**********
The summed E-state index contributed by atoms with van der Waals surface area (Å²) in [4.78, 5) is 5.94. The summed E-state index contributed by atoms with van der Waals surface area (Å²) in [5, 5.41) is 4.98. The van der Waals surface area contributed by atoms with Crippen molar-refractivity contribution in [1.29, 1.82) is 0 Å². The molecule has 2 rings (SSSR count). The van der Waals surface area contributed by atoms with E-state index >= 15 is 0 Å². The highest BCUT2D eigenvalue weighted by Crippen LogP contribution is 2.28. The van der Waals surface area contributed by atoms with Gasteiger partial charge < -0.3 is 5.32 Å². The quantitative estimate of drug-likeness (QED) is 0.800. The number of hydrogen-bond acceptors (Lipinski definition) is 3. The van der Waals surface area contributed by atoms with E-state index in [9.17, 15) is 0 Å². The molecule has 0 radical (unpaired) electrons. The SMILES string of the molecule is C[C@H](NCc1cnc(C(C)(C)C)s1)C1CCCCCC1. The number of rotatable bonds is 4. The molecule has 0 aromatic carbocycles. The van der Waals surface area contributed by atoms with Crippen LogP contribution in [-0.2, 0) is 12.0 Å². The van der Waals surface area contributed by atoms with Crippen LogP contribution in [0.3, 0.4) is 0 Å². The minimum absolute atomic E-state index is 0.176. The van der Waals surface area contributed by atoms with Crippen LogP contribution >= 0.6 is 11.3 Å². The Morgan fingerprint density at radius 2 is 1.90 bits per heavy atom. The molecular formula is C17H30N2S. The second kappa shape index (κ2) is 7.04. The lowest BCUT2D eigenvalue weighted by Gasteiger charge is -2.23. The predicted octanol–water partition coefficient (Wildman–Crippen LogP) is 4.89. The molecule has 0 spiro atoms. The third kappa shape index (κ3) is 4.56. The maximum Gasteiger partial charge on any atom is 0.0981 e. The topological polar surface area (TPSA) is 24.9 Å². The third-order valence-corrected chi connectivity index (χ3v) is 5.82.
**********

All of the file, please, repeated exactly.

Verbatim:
The summed E-state index contributed by atoms with van der Waals surface area (Å²) in [4.78, 5) is 5.94. The summed E-state index contributed by atoms with van der Waals surface area (Å²) in [5, 5.41) is 4.98. The van der Waals surface area contributed by atoms with Crippen molar-refractivity contribution in [1.29, 1.82) is 0 Å². The molecule has 2 rings (SSSR count). The van der Waals surface area contributed by atoms with E-state index >= 15 is 0 Å². The highest BCUT2D eigenvalue weighted by Crippen LogP contribution is 2.28. The van der Waals surface area contributed by atoms with Gasteiger partial charge < -0.3 is 5.32 Å². The quantitative estimate of drug-likeness (QED) is 0.800. The number of hydrogen-bond acceptors (Lipinski definition) is 3. The van der Waals surface area contributed by atoms with E-state index in [9.17, 15) is 0 Å². The molecule has 0 radical (unpaired) electrons. The SMILES string of the molecule is C[C@H](NCc1cnc(C(C)(C)C)s1)C1CCCCCC1. The number of rotatable bonds is 4. The molecule has 0 aromatic carbocycles. The van der Waals surface area contributed by atoms with Crippen LogP contribution in [-0.2, 0) is 12.0 Å². The van der Waals surface area contributed by atoms with Crippen LogP contribution in [0.3, 0.4) is 0 Å². The minimum absolute atomic E-state index is 0.176. The van der Waals surface area contributed by atoms with Crippen LogP contribution >= 0.6 is 11.3 Å². The Morgan fingerprint density at radius 2 is 1.90 bits per heavy atom. The molecular formula is C17H30N2S. The second kappa shape index (κ2) is 7.04. The lowest BCUT2D eigenvalue weighted by Gasteiger charge is -2.23. The predicted octanol–water partition coefficient (Wildman–Crippen LogP) is 4.89. The molecule has 0 spiro atoms. The third kappa shape index (κ3) is 4.56. The maximum Gasteiger partial charge on any atom is 0.0981 e. The topological polar surface area (TPSA) is 24.9 Å². The third-order valence-corrected chi connectivity index (χ3v) is 5.82.